If you go to Real Clear Politics and take a close look at the actual numbers of this primary race, you’ll reach some startling conclusions: The primary is all but over, and it wasn’t even close.
Mitt is dominating the popular vote. He’s got almost 50 percent more votes than Santorum, and he’s inching ever-closer to the combined Santorum-Gingrich total. As for delegates, he has more than all his competitors combined — and that’s in a contest dominated by proportional allocations, not winner-take-all primaries.
There’s no “game change” looming on the horizon, and the deep south has largely already voted. Mitt was far more competitive there than his opponents were in many other states. In short, he’s fought hard everywhere and won most contests.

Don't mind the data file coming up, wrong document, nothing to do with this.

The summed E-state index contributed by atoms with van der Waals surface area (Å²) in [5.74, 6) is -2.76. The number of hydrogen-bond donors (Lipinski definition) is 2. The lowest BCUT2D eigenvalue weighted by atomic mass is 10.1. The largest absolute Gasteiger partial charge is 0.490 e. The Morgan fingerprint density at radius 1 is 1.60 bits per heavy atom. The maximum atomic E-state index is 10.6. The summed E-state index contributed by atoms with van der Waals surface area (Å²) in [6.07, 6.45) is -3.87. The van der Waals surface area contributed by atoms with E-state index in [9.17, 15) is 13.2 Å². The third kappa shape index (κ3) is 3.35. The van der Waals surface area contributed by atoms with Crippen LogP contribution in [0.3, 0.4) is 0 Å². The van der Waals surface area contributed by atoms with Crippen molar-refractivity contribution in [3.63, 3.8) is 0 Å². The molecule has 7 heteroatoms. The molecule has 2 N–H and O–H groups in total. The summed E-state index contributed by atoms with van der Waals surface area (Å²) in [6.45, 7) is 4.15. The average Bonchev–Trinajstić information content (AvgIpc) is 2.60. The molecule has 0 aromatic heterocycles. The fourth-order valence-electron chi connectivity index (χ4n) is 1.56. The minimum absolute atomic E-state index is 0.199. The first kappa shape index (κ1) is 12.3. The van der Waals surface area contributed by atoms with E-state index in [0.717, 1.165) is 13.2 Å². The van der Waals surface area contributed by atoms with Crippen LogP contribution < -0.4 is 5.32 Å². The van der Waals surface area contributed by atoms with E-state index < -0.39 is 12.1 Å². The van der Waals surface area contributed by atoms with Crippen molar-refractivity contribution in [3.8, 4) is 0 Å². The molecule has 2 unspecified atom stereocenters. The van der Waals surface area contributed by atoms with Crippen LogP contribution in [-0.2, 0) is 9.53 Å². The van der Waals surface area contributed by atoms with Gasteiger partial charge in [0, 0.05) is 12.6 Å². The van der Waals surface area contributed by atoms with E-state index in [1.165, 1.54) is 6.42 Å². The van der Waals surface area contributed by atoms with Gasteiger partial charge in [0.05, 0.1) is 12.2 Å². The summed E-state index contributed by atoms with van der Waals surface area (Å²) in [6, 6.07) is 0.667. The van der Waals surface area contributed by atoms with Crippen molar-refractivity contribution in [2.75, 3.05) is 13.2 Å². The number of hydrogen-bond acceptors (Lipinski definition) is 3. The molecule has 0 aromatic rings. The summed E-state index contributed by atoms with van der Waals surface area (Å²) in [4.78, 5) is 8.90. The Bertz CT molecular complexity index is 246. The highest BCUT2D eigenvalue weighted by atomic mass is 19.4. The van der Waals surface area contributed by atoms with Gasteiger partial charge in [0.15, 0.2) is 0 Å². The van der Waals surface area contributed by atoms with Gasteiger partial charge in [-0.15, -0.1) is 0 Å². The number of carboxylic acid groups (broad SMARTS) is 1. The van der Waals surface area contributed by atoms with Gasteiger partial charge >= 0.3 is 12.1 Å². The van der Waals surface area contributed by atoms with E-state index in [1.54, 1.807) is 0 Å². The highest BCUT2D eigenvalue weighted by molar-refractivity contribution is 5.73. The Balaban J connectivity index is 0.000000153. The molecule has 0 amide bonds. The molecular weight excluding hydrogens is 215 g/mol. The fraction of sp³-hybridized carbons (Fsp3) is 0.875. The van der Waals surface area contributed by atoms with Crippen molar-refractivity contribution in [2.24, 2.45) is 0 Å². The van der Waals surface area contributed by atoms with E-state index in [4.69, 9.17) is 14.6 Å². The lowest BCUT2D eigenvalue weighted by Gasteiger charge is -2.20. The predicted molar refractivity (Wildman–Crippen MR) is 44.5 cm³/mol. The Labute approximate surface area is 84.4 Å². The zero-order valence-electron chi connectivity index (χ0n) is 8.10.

Santorum has delayed the sense of inevitability in part by persuading the media to focus only on the races that Santorum chose to emphasize. Why, for example, were the eyes of the world focused only on Michigan rather than also on the winner-take-all state of Arizona? Why was Ohio the only relevant prize on Super Tuesday? Santorum ran an outstanding campaign in part because he was always able to appear stronger than he was.
But now it’s over. Gingrich and Santorum may not recognize it yet, but they will. And we’ll shortly unite behind Mitt and focus on the real target — Barack Obama.